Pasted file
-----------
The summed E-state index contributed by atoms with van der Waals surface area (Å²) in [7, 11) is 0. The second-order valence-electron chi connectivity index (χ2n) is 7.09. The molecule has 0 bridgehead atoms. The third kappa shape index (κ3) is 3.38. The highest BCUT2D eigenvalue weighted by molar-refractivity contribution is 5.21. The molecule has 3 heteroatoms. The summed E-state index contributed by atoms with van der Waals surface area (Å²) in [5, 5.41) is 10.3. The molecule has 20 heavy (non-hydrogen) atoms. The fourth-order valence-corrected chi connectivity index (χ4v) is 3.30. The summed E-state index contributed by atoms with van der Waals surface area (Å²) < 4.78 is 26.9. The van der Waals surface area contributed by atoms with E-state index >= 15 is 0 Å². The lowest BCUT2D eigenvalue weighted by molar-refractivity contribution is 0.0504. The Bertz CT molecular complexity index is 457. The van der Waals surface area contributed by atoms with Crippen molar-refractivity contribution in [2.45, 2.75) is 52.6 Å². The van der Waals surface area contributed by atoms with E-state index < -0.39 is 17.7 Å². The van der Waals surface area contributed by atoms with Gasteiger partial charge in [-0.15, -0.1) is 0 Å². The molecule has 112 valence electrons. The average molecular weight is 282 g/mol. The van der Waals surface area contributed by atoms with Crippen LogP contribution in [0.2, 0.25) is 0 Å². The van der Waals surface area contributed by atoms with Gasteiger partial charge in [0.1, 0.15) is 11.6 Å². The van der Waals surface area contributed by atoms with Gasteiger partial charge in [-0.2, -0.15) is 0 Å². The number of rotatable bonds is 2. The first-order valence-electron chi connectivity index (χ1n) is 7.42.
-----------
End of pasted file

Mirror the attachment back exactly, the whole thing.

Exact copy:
The summed E-state index contributed by atoms with van der Waals surface area (Å²) in [7, 11) is 0. The second-order valence-electron chi connectivity index (χ2n) is 7.09. The molecule has 0 bridgehead atoms. The third kappa shape index (κ3) is 3.38. The highest BCUT2D eigenvalue weighted by molar-refractivity contribution is 5.21. The molecule has 3 heteroatoms. The summed E-state index contributed by atoms with van der Waals surface area (Å²) in [5, 5.41) is 10.3. The molecule has 20 heavy (non-hydrogen) atoms. The fourth-order valence-corrected chi connectivity index (χ4v) is 3.30. The summed E-state index contributed by atoms with van der Waals surface area (Å²) < 4.78 is 26.9. The van der Waals surface area contributed by atoms with E-state index >= 15 is 0 Å². The lowest BCUT2D eigenvalue weighted by molar-refractivity contribution is 0.0504. The Bertz CT molecular complexity index is 457. The van der Waals surface area contributed by atoms with Crippen molar-refractivity contribution in [2.45, 2.75) is 52.6 Å². The van der Waals surface area contributed by atoms with E-state index < -0.39 is 17.7 Å². The van der Waals surface area contributed by atoms with Gasteiger partial charge in [-0.15, -0.1) is 0 Å². The molecule has 112 valence electrons. The average molecular weight is 282 g/mol. The van der Waals surface area contributed by atoms with Crippen LogP contribution in [0.2, 0.25) is 0 Å². The van der Waals surface area contributed by atoms with Gasteiger partial charge in [0.1, 0.15) is 11.6 Å². The van der Waals surface area contributed by atoms with Gasteiger partial charge in [-0.2, -0.15) is 0 Å². The number of rotatable bonds is 2. The first-order valence-electron chi connectivity index (χ1n) is 7.42.